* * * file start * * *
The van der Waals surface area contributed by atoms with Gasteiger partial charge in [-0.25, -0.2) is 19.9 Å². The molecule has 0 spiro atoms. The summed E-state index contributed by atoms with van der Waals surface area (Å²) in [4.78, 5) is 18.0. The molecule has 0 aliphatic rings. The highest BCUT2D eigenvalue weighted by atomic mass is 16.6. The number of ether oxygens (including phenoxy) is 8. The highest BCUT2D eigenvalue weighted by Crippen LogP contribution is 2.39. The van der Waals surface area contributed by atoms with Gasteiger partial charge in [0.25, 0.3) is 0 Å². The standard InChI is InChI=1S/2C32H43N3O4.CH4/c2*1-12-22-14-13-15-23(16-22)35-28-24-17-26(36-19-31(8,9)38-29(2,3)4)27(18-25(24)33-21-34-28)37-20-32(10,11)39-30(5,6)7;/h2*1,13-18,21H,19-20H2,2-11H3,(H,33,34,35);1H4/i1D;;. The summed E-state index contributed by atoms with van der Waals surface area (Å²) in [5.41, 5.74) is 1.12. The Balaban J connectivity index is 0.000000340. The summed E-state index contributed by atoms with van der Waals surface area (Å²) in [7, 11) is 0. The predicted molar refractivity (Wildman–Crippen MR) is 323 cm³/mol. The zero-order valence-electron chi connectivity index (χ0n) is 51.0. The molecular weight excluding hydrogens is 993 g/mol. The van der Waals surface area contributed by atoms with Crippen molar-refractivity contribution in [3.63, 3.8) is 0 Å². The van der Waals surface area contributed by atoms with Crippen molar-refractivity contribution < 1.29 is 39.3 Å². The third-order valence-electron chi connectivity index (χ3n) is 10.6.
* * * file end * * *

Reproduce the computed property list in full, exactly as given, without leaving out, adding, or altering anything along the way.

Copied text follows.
The van der Waals surface area contributed by atoms with Gasteiger partial charge in [-0.25, -0.2) is 19.9 Å². The molecule has 0 spiro atoms. The summed E-state index contributed by atoms with van der Waals surface area (Å²) in [4.78, 5) is 18.0. The molecule has 0 aliphatic rings. The highest BCUT2D eigenvalue weighted by atomic mass is 16.6. The number of ether oxygens (including phenoxy) is 8. The highest BCUT2D eigenvalue weighted by Crippen LogP contribution is 2.39. The van der Waals surface area contributed by atoms with Gasteiger partial charge in [0.25, 0.3) is 0 Å². The standard InChI is InChI=1S/2C32H43N3O4.CH4/c2*1-12-22-14-13-15-23(16-22)35-28-24-17-26(36-19-31(8,9)38-29(2,3)4)27(18-25(24)33-21-34-28)37-20-32(10,11)39-30(5,6)7;/h2*1,13-18,21H,19-20H2,2-11H3,(H,33,34,35);1H4/i1D;;. The summed E-state index contributed by atoms with van der Waals surface area (Å²) in [5.41, 5.74) is 1.12. The Balaban J connectivity index is 0.000000340. The summed E-state index contributed by atoms with van der Waals surface area (Å²) in [7, 11) is 0. The predicted molar refractivity (Wildman–Crippen MR) is 323 cm³/mol. The zero-order valence-electron chi connectivity index (χ0n) is 51.0. The molecular weight excluding hydrogens is 993 g/mol. The van der Waals surface area contributed by atoms with Crippen molar-refractivity contribution in [3.63, 3.8) is 0 Å². The van der Waals surface area contributed by atoms with Crippen molar-refractivity contribution < 1.29 is 39.3 Å². The third-order valence-electron chi connectivity index (χ3n) is 10.6.